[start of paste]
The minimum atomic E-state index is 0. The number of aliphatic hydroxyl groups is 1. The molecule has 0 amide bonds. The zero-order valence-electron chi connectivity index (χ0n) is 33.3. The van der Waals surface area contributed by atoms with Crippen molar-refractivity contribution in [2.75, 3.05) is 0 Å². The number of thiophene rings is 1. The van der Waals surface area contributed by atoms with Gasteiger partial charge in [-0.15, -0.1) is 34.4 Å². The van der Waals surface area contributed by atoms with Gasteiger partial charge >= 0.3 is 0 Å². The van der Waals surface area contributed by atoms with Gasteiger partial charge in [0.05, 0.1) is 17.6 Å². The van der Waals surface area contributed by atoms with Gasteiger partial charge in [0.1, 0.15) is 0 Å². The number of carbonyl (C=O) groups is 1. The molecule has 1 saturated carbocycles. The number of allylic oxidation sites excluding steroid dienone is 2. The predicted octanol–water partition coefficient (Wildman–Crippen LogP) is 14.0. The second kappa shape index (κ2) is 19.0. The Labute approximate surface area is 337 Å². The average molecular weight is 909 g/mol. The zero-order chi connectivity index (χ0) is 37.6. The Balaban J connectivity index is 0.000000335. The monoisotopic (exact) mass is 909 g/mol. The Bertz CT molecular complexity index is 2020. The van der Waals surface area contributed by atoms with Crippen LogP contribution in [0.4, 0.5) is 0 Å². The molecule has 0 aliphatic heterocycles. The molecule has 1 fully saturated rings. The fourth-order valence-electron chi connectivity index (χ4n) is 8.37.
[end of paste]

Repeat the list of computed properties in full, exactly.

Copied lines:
The minimum atomic E-state index is 0. The number of aliphatic hydroxyl groups is 1. The molecule has 0 amide bonds. The zero-order valence-electron chi connectivity index (χ0n) is 33.3. The van der Waals surface area contributed by atoms with Crippen molar-refractivity contribution in [2.75, 3.05) is 0 Å². The number of thiophene rings is 1. The van der Waals surface area contributed by atoms with Gasteiger partial charge in [-0.15, -0.1) is 34.4 Å². The van der Waals surface area contributed by atoms with Gasteiger partial charge >= 0.3 is 0 Å². The van der Waals surface area contributed by atoms with Gasteiger partial charge in [0.05, 0.1) is 17.6 Å². The van der Waals surface area contributed by atoms with Gasteiger partial charge in [0.1, 0.15) is 0 Å². The number of carbonyl (C=O) groups is 1. The molecule has 1 saturated carbocycles. The number of allylic oxidation sites excluding steroid dienone is 2. The predicted octanol–water partition coefficient (Wildman–Crippen LogP) is 14.0. The second kappa shape index (κ2) is 19.0. The Labute approximate surface area is 337 Å². The average molecular weight is 909 g/mol. The zero-order chi connectivity index (χ0) is 37.6. The Balaban J connectivity index is 0.000000335. The monoisotopic (exact) mass is 909 g/mol. The Bertz CT molecular complexity index is 2020. The van der Waals surface area contributed by atoms with Crippen LogP contribution in [0.4, 0.5) is 0 Å². The molecule has 0 aliphatic heterocycles. The molecule has 1 fully saturated rings. The fourth-order valence-electron chi connectivity index (χ4n) is 8.37.